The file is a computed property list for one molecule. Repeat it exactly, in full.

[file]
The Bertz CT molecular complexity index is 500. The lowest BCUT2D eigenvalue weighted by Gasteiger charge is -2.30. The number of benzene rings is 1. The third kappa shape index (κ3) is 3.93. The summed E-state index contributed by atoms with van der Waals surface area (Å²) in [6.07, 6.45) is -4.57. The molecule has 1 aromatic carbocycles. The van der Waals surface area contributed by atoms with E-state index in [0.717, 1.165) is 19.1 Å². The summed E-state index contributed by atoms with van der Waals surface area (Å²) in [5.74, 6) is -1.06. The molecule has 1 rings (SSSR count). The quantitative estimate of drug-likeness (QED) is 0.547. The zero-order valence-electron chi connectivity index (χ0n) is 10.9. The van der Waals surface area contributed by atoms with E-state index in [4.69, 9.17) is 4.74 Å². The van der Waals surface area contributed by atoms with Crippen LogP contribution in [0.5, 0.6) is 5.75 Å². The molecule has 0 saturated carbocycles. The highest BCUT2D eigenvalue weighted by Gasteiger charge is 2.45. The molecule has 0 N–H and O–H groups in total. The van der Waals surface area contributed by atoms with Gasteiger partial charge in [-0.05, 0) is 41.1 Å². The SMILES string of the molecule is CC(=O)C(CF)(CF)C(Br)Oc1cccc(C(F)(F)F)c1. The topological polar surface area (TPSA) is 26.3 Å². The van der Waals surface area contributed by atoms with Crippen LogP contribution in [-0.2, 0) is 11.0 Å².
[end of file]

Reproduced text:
The Bertz CT molecular complexity index is 500. The lowest BCUT2D eigenvalue weighted by Gasteiger charge is -2.30. The number of benzene rings is 1. The third kappa shape index (κ3) is 3.93. The summed E-state index contributed by atoms with van der Waals surface area (Å²) in [6.07, 6.45) is -4.57. The molecule has 1 aromatic carbocycles. The van der Waals surface area contributed by atoms with E-state index in [0.717, 1.165) is 19.1 Å². The summed E-state index contributed by atoms with van der Waals surface area (Å²) in [5.74, 6) is -1.06. The molecule has 1 rings (SSSR count). The quantitative estimate of drug-likeness (QED) is 0.547. The zero-order valence-electron chi connectivity index (χ0n) is 10.9. The van der Waals surface area contributed by atoms with E-state index in [4.69, 9.17) is 4.74 Å². The van der Waals surface area contributed by atoms with Crippen LogP contribution in [0.5, 0.6) is 5.75 Å². The molecule has 0 saturated carbocycles. The highest BCUT2D eigenvalue weighted by Gasteiger charge is 2.45. The molecule has 0 N–H and O–H groups in total. The van der Waals surface area contributed by atoms with Gasteiger partial charge in [-0.05, 0) is 41.1 Å². The SMILES string of the molecule is CC(=O)C(CF)(CF)C(Br)Oc1cccc(C(F)(F)F)c1. The topological polar surface area (TPSA) is 26.3 Å². The van der Waals surface area contributed by atoms with Crippen LogP contribution in [-0.2, 0) is 11.0 Å².